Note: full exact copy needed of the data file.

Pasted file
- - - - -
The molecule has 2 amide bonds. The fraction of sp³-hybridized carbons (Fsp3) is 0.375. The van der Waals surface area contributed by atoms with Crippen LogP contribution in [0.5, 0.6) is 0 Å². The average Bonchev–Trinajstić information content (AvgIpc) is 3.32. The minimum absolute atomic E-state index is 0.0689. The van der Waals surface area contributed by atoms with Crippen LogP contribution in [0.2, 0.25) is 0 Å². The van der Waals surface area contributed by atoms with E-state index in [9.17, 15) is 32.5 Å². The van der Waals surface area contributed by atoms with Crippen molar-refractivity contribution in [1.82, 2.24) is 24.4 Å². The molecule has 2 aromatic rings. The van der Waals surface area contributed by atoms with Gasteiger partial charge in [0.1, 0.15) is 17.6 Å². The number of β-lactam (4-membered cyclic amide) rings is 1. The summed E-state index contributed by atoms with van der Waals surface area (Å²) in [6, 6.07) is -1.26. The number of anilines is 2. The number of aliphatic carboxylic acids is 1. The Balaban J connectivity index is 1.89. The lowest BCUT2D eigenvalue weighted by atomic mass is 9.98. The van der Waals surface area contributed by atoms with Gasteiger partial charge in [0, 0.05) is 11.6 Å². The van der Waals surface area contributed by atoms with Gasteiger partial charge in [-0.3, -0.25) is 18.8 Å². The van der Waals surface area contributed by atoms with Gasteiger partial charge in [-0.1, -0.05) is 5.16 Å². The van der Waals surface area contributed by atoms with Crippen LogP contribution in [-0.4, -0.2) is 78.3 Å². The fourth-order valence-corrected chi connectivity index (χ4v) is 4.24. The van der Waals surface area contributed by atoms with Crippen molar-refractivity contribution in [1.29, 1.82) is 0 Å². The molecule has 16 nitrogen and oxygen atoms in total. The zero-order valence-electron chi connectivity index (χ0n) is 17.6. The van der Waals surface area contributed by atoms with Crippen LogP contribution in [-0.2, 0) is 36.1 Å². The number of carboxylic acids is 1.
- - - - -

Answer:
The molecule has 2 amide bonds. The fraction of sp³-hybridized carbons (Fsp3) is 0.375. The van der Waals surface area contributed by atoms with Crippen LogP contribution in [0.5, 0.6) is 0 Å². The average Bonchev–Trinajstić information content (AvgIpc) is 3.32. The minimum absolute atomic E-state index is 0.0689. The van der Waals surface area contributed by atoms with Crippen LogP contribution in [0.2, 0.25) is 0 Å². The van der Waals surface area contributed by atoms with E-state index in [9.17, 15) is 32.5 Å². The van der Waals surface area contributed by atoms with Crippen molar-refractivity contribution in [1.82, 2.24) is 24.4 Å². The molecule has 2 aromatic rings. The van der Waals surface area contributed by atoms with Gasteiger partial charge in [0.1, 0.15) is 17.6 Å². The number of β-lactam (4-membered cyclic amide) rings is 1. The summed E-state index contributed by atoms with van der Waals surface area (Å²) in [6, 6.07) is -1.26. The number of anilines is 2. The number of aliphatic carboxylic acids is 1. The Balaban J connectivity index is 1.89. The lowest BCUT2D eigenvalue weighted by atomic mass is 9.98. The van der Waals surface area contributed by atoms with Gasteiger partial charge in [0, 0.05) is 11.6 Å². The van der Waals surface area contributed by atoms with Gasteiger partial charge in [-0.3, -0.25) is 18.8 Å². The van der Waals surface area contributed by atoms with Gasteiger partial charge in [-0.1, -0.05) is 5.16 Å². The van der Waals surface area contributed by atoms with Crippen LogP contribution in [-0.4, -0.2) is 78.3 Å². The fourth-order valence-corrected chi connectivity index (χ4v) is 4.24. The van der Waals surface area contributed by atoms with Crippen molar-refractivity contribution in [1.29, 1.82) is 0 Å². The molecule has 16 nitrogen and oxygen atoms in total. The zero-order valence-electron chi connectivity index (χ0n) is 17.6. The van der Waals surface area contributed by atoms with Crippen LogP contribution in [-0.2, 0) is 36.1 Å². The number of carboxylic acids is 1.